Federal workers who agreed to buyouts suddenly see their payments slashed 60%

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The USDA offered scientists at two key divisions $25,000 buyouts, but after they said yes, the amount was suddenly $10,000.

The Trump administration can't help itself. When given the opportunity to do the right thing, it will always choose otherwise.

This time, it's the Department of Agriculture's turn. When the agency forcibly relocated two divisions to Kansas City earlier this summer, over half the employees balked at being ripped from their families and sent halfway across the country.

There's no question that the move was designed to undermine key scientific divisions — the Economic Research Service and the National Institute of Food and Agriculture — that research matters such as climate change and food security.

The USDA told employees who refused the move they would receive a $25,000 buyout — the maximum allowable under federal law. Taking a buyout doesn't just mean you give up your job in the federal government. It also bars you from working for the federal government again for at least five years, or you're required to pay back the entire separation amount.

After telling employees choosing to stay behind they'd receive $25,000, the agency engaged in quite the bait-and-switch. Those people who accepted the buyouts received a letter that informed them the buyout amount was now only $10,000 — 60% less than initially promised. Employees can refuse the new, drastically lower amount, but they have to do so by Aug. 26 — less than a week from the date they received the separation letter.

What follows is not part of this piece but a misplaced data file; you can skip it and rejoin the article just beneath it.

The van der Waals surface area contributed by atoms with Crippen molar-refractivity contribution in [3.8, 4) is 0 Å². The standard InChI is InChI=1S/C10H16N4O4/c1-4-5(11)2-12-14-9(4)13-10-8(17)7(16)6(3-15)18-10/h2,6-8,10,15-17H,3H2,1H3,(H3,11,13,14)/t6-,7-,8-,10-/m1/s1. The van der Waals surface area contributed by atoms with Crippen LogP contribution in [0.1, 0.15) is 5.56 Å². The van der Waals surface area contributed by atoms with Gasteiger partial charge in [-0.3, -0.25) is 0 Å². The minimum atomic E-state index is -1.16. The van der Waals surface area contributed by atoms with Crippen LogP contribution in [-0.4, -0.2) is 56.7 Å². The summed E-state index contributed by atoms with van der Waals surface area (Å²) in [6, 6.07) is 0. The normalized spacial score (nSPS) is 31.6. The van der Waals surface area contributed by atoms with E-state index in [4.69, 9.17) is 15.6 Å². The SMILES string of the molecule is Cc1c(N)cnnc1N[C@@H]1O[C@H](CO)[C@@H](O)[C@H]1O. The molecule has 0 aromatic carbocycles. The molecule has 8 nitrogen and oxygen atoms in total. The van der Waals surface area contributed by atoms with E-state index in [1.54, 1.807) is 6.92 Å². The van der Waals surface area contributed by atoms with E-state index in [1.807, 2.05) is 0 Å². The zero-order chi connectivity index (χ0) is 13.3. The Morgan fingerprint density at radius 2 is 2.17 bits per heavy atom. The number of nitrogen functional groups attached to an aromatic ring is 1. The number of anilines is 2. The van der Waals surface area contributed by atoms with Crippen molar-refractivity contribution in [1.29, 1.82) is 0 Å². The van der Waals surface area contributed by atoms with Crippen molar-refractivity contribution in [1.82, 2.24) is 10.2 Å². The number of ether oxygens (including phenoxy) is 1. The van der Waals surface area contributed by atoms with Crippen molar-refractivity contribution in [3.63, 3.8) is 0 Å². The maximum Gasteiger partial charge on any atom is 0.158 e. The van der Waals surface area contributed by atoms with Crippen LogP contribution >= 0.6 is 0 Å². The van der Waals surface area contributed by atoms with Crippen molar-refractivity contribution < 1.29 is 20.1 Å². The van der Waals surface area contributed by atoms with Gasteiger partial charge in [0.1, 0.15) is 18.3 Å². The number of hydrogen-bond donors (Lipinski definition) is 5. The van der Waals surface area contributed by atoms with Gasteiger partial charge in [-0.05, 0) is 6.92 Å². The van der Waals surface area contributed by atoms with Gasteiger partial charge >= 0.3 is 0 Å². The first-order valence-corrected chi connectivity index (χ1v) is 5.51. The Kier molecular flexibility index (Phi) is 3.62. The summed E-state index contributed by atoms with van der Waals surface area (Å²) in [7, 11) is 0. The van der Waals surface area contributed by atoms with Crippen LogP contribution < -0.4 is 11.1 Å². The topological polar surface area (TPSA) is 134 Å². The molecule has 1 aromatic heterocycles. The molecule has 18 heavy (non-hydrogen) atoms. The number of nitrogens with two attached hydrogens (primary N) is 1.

That's a startlingly small window of time for someone to decide whether they're prepared to remain in Washington D.C. with a $10,000 separation and no chance to work for the government again for years or to move over 1,000 miles away.

At first blush, this might seem like the USDA did this to force employees to reconsider their decision and move to Kansas City instead of taking the buyout. However, acting chief of staff Mick Mulvaney recently bragged that the relocation was designed to get high-quality, high-knowledge federal workers to quit their jobs.

It's far more likely that the drop in buyout pay was undertaken for no reason other than because the agency could. Indeed, the USDA's inspector general already found that the entire move was illegal because they didn't obtain permission from Congress.

Given the administration was happy to break the law just to force scientists out, it isn't all that surprising they'd also renege on a financial promise. After all, it's the Trump administration, and that's just what he does.

Published with permission of The American Independent.